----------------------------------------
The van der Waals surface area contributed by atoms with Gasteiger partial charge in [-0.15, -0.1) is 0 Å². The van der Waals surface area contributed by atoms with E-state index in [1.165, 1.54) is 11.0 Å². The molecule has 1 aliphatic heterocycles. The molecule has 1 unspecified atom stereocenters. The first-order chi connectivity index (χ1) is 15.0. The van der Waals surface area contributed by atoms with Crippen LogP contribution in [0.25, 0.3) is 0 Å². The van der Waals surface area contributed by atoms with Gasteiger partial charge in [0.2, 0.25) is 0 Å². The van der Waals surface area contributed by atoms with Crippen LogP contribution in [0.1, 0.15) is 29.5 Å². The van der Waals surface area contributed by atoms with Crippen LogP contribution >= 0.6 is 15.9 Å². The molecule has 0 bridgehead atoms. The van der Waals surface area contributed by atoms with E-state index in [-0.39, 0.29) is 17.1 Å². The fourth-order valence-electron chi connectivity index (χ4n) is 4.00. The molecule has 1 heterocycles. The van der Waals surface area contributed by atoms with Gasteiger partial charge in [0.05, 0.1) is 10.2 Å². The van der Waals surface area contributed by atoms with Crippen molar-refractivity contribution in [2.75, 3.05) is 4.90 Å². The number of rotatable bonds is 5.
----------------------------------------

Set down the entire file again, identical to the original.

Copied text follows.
The van der Waals surface area contributed by atoms with Gasteiger partial charge in [-0.15, -0.1) is 0 Å². The van der Waals surface area contributed by atoms with E-state index in [1.165, 1.54) is 11.0 Å². The molecule has 1 aliphatic heterocycles. The molecule has 1 unspecified atom stereocenters. The first-order chi connectivity index (χ1) is 15.0. The van der Waals surface area contributed by atoms with Crippen LogP contribution in [0.25, 0.3) is 0 Å². The van der Waals surface area contributed by atoms with Gasteiger partial charge in [0.2, 0.25) is 0 Å². The van der Waals surface area contributed by atoms with Crippen LogP contribution in [0.1, 0.15) is 29.5 Å². The van der Waals surface area contributed by atoms with Crippen LogP contribution >= 0.6 is 15.9 Å². The molecule has 0 bridgehead atoms. The van der Waals surface area contributed by atoms with E-state index in [-0.39, 0.29) is 17.1 Å². The fourth-order valence-electron chi connectivity index (χ4n) is 4.00. The molecule has 1 heterocycles. The van der Waals surface area contributed by atoms with Gasteiger partial charge in [0.05, 0.1) is 10.2 Å². The van der Waals surface area contributed by atoms with Crippen molar-refractivity contribution in [2.75, 3.05) is 4.90 Å². The number of rotatable bonds is 5.